Not So Fast, US Defectors

As regular readers of my blog, you are aware of my criticism towards the current operators of the Venture Capital (VC) microcosm.

I often liken today’s Venture Capital business to the subprime lending business, where too many people without the skills to assess risk accurately, put the whole technology ecosystem at risk.

My comments can be perceived as negative, yanking the chain of 700+ U.S. venture capitalists, of which many use sub-prime tactics. Or they can be perceived as positive, with the majority of those investors looking the other way now is a great time to start a new investment vehicle (more on that later) that returns to Limited Partners (LPs) the allocation in the technology asset class they were promised.

A new group I see springing up are the people who use the negative interpretation to chastise the US as a whole, extrapolating that the US is “losing ground internationally on multiple technological fronts.” That is where, with my international experience (an ex-pat ready to naturalize) in tow, I need to put a full-stop to the criticism against this country.

Here is why:

1/ Not only does the U.S. represent an excellent breeding ground for investing in innovation, but more importantly, the US represents a societal curiosity to adopt and purchase those unproven innovations like no other country in the world. Technology investments will coagulate where the early buyers are.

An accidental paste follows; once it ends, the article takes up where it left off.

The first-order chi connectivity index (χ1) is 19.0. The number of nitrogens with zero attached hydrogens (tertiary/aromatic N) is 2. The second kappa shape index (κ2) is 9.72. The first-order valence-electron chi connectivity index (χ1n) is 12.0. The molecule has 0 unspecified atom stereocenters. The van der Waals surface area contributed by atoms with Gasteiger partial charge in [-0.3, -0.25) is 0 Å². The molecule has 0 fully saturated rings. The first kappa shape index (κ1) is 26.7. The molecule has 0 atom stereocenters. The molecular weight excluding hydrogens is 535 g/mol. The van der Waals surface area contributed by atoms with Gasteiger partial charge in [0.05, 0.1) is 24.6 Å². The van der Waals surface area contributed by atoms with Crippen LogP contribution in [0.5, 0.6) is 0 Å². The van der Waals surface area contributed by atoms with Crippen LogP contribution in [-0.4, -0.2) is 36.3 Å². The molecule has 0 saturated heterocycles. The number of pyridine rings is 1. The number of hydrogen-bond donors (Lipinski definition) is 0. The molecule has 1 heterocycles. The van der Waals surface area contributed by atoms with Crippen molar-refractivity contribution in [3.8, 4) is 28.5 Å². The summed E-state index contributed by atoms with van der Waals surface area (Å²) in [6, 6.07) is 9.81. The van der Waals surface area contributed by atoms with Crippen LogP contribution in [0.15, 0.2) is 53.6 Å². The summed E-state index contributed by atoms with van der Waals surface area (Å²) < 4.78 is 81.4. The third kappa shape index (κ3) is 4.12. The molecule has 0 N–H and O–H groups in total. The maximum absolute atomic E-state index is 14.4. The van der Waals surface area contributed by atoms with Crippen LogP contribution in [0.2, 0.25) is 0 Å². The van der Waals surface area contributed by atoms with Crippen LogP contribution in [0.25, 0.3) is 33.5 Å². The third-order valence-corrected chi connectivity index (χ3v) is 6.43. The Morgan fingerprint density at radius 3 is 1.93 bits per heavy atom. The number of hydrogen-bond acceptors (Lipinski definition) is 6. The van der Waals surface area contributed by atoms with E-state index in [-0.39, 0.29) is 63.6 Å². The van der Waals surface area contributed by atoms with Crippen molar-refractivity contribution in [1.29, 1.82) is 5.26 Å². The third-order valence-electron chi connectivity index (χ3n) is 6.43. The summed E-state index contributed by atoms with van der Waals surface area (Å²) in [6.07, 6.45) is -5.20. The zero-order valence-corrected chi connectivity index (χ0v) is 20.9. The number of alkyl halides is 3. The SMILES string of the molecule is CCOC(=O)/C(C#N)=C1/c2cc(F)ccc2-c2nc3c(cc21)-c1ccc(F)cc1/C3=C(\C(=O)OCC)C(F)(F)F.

2/ The U.S. has the un-canning ability to bounce back because, in essence, every citizen is an entrepreneur (forced perhaps by the lack of safety nets). It may not be easy to bounce back, but adaptability is part of this country’s DNA – not so elsewhere.

3/ Investors in the U.S. have a short-term memory; they need to put their money “to work.” Technology remains an exciting asset class because of its early potential, low-cost, quick impact, and large-scale. So, with the new risk assessment criteria for VC funds in place, new investments will flow again quickly. BTW: those investors (LPs) are not just American, the amount of sovereign funds investing in U.S. technology is significant and growing (not in the least because of bullet 1).

The United States will remain at the forefront of technology innovation if it acts on critical opinions that lead to improved self-regulation. We collectively need to turn the current technology “investment club” into a free-market that embraces the curiosity and meritocracy that this country was founded upon.

The VC business will re-invent itself, either by people like me who aim to expose and correct its current flaws or (a few years later) by the Limited Partners who invested in VC firms with suboptimal returns. Either way, no innovation exists without the induction of significant pain or gain.

Not doubt that like many other innovations globally, the reinvention of the VC business will start right here in the U.S. and produce a whole new batch of disruptive and exciting innovations.

 

Let’s lead the world by example with new rigors of excellence we first and successfully apply to ourselves.

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